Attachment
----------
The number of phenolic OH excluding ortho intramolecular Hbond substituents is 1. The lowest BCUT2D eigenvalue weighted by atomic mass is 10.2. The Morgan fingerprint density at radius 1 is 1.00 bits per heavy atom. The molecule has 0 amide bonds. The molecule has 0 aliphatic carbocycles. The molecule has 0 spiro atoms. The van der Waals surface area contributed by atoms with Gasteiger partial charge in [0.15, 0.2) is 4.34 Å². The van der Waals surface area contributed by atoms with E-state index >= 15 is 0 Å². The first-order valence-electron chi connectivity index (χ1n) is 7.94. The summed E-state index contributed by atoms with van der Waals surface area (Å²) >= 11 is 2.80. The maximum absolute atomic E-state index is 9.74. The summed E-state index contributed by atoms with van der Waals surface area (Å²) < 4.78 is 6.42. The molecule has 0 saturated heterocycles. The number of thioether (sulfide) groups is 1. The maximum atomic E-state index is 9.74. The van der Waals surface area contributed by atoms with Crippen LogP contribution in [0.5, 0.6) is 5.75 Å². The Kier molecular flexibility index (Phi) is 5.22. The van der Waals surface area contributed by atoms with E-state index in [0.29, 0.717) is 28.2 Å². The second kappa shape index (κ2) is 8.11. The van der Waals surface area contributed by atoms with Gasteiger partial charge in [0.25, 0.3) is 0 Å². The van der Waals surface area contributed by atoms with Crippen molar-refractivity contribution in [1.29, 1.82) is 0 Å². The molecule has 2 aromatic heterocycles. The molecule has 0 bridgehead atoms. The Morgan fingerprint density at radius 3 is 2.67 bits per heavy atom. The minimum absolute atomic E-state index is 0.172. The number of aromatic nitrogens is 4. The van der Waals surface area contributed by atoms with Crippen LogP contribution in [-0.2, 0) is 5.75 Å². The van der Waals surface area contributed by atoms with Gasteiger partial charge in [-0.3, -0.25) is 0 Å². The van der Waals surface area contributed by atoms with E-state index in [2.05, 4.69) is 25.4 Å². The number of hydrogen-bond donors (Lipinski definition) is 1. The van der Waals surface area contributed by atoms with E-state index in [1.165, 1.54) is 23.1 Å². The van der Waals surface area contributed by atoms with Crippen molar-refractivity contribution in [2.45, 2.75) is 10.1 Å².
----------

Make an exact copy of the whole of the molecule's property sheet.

The number of phenolic OH excluding ortho intramolecular Hbond substituents is 1. The lowest BCUT2D eigenvalue weighted by atomic mass is 10.2. The Morgan fingerprint density at radius 1 is 1.00 bits per heavy atom. The molecule has 0 amide bonds. The molecule has 0 aliphatic carbocycles. The molecule has 0 spiro atoms. The van der Waals surface area contributed by atoms with Gasteiger partial charge in [0.15, 0.2) is 4.34 Å². The van der Waals surface area contributed by atoms with E-state index >= 15 is 0 Å². The first-order valence-electron chi connectivity index (χ1n) is 7.94. The summed E-state index contributed by atoms with van der Waals surface area (Å²) >= 11 is 2.80. The maximum absolute atomic E-state index is 9.74. The summed E-state index contributed by atoms with van der Waals surface area (Å²) < 4.78 is 6.42. The molecule has 0 saturated heterocycles. The number of thioether (sulfide) groups is 1. The maximum atomic E-state index is 9.74. The van der Waals surface area contributed by atoms with Crippen LogP contribution in [0.5, 0.6) is 5.75 Å². The Kier molecular flexibility index (Phi) is 5.22. The van der Waals surface area contributed by atoms with E-state index in [0.29, 0.717) is 28.2 Å². The second kappa shape index (κ2) is 8.11. The van der Waals surface area contributed by atoms with Gasteiger partial charge in [0.25, 0.3) is 0 Å². The van der Waals surface area contributed by atoms with Crippen molar-refractivity contribution in [1.29, 1.82) is 0 Å². The molecule has 2 aromatic heterocycles. The molecule has 0 bridgehead atoms. The Morgan fingerprint density at radius 3 is 2.67 bits per heavy atom. The minimum absolute atomic E-state index is 0.172. The number of aromatic nitrogens is 4. The van der Waals surface area contributed by atoms with Crippen LogP contribution in [-0.2, 0) is 5.75 Å². The van der Waals surface area contributed by atoms with Gasteiger partial charge in [-0.3, -0.25) is 0 Å². The van der Waals surface area contributed by atoms with E-state index in [2.05, 4.69) is 25.4 Å². The number of hydrogen-bond donors (Lipinski definition) is 1. The van der Waals surface area contributed by atoms with E-state index in [1.165, 1.54) is 23.1 Å². The van der Waals surface area contributed by atoms with Crippen molar-refractivity contribution in [2.45, 2.75) is 10.1 Å².